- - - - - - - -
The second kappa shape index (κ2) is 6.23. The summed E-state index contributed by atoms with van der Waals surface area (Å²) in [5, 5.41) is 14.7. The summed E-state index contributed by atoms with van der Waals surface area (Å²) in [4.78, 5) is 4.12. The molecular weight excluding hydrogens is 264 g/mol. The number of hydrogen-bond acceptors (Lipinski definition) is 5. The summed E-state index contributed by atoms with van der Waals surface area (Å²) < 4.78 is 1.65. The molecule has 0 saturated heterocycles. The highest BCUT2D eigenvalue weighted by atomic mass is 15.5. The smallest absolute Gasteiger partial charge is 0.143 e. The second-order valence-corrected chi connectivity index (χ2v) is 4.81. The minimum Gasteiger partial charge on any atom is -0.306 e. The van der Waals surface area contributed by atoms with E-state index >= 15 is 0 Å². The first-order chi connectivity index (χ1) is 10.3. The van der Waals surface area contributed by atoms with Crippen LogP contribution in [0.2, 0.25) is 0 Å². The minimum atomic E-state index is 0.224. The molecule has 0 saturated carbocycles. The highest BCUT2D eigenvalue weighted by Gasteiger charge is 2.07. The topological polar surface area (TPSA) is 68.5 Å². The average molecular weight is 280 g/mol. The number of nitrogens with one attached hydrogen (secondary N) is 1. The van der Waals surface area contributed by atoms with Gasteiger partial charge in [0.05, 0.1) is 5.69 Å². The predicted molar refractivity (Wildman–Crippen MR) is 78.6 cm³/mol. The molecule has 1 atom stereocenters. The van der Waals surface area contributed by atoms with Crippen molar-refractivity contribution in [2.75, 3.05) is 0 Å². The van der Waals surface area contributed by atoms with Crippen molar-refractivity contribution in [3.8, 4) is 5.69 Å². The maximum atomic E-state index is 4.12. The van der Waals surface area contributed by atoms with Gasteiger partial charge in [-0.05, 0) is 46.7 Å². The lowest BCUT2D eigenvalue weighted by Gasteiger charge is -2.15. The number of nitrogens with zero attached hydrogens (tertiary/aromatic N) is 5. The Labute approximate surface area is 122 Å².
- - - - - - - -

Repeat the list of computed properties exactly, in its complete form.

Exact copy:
The second kappa shape index (κ2) is 6.23. The summed E-state index contributed by atoms with van der Waals surface area (Å²) in [5, 5.41) is 14.7. The summed E-state index contributed by atoms with van der Waals surface area (Å²) in [4.78, 5) is 4.12. The molecular weight excluding hydrogens is 264 g/mol. The number of hydrogen-bond acceptors (Lipinski definition) is 5. The summed E-state index contributed by atoms with van der Waals surface area (Å²) < 4.78 is 1.65. The molecule has 0 saturated heterocycles. The highest BCUT2D eigenvalue weighted by atomic mass is 15.5. The smallest absolute Gasteiger partial charge is 0.143 e. The second-order valence-corrected chi connectivity index (χ2v) is 4.81. The minimum Gasteiger partial charge on any atom is -0.306 e. The van der Waals surface area contributed by atoms with E-state index >= 15 is 0 Å². The first-order chi connectivity index (χ1) is 10.3. The van der Waals surface area contributed by atoms with Crippen LogP contribution in [0.2, 0.25) is 0 Å². The minimum atomic E-state index is 0.224. The molecule has 0 saturated carbocycles. The highest BCUT2D eigenvalue weighted by Gasteiger charge is 2.07. The topological polar surface area (TPSA) is 68.5 Å². The average molecular weight is 280 g/mol. The number of nitrogens with one attached hydrogen (secondary N) is 1. The van der Waals surface area contributed by atoms with Gasteiger partial charge in [0.05, 0.1) is 5.69 Å². The predicted molar refractivity (Wildman–Crippen MR) is 78.6 cm³/mol. The molecule has 1 atom stereocenters. The van der Waals surface area contributed by atoms with Crippen molar-refractivity contribution in [2.75, 3.05) is 0 Å². The van der Waals surface area contributed by atoms with Crippen molar-refractivity contribution in [3.8, 4) is 5.69 Å². The maximum atomic E-state index is 4.12. The van der Waals surface area contributed by atoms with Gasteiger partial charge in [-0.05, 0) is 46.7 Å². The lowest BCUT2D eigenvalue weighted by Gasteiger charge is -2.15. The number of nitrogens with zero attached hydrogens (tertiary/aromatic N) is 5. The Labute approximate surface area is 122 Å².